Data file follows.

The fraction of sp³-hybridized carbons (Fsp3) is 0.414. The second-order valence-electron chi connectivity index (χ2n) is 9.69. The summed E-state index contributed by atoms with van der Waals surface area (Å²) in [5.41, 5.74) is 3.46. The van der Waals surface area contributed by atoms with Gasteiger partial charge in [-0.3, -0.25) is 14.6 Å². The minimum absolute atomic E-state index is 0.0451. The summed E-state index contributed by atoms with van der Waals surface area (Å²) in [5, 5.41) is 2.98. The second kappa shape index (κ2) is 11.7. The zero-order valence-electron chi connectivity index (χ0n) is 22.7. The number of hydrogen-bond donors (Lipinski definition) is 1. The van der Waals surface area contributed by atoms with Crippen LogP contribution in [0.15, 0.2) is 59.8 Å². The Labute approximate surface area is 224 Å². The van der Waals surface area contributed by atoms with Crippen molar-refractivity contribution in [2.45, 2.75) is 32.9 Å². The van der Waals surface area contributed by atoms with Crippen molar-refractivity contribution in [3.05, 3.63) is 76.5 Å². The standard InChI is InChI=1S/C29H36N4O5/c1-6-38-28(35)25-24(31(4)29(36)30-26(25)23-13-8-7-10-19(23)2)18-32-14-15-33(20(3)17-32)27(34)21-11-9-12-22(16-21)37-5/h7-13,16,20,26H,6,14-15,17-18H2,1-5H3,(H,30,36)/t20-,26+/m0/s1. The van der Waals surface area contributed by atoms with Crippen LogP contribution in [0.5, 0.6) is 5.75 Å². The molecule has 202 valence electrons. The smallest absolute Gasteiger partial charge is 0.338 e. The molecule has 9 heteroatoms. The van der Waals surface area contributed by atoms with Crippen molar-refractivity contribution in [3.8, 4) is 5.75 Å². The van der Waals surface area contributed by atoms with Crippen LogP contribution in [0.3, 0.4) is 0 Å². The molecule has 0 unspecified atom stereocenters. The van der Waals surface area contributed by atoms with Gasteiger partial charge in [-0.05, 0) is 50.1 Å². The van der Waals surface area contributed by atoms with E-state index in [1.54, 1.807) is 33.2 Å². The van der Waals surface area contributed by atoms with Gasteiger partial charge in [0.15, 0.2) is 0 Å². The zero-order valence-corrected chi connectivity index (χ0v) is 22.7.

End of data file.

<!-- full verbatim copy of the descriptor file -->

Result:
The fraction of sp³-hybridized carbons (Fsp3) is 0.414. The second-order valence-electron chi connectivity index (χ2n) is 9.69. The summed E-state index contributed by atoms with van der Waals surface area (Å²) in [5.41, 5.74) is 3.46. The van der Waals surface area contributed by atoms with Gasteiger partial charge in [-0.3, -0.25) is 14.6 Å². The minimum absolute atomic E-state index is 0.0451. The summed E-state index contributed by atoms with van der Waals surface area (Å²) in [5, 5.41) is 2.98. The second kappa shape index (κ2) is 11.7. The zero-order valence-electron chi connectivity index (χ0n) is 22.7. The number of hydrogen-bond donors (Lipinski definition) is 1. The van der Waals surface area contributed by atoms with Crippen LogP contribution in [0.15, 0.2) is 59.8 Å². The Labute approximate surface area is 224 Å². The van der Waals surface area contributed by atoms with Crippen molar-refractivity contribution in [2.45, 2.75) is 32.9 Å². The van der Waals surface area contributed by atoms with Crippen molar-refractivity contribution in [3.05, 3.63) is 76.5 Å². The standard InChI is InChI=1S/C29H36N4O5/c1-6-38-28(35)25-24(31(4)29(36)30-26(25)23-13-8-7-10-19(23)2)18-32-14-15-33(20(3)17-32)27(34)21-11-9-12-22(16-21)37-5/h7-13,16,20,26H,6,14-15,17-18H2,1-5H3,(H,30,36)/t20-,26+/m0/s1. The van der Waals surface area contributed by atoms with Crippen LogP contribution in [0.5, 0.6) is 5.75 Å². The molecule has 202 valence electrons. The smallest absolute Gasteiger partial charge is 0.338 e. The molecule has 9 heteroatoms. The van der Waals surface area contributed by atoms with Crippen molar-refractivity contribution in [3.8, 4) is 5.75 Å². The van der Waals surface area contributed by atoms with Crippen LogP contribution in [0.3, 0.4) is 0 Å². The molecule has 0 unspecified atom stereocenters. The van der Waals surface area contributed by atoms with Gasteiger partial charge in [-0.05, 0) is 50.1 Å². The van der Waals surface area contributed by atoms with E-state index in [1.54, 1.807) is 33.2 Å². The van der Waals surface area contributed by atoms with Gasteiger partial charge in [0.15, 0.2) is 0 Å². The zero-order valence-corrected chi connectivity index (χ0v) is 22.7.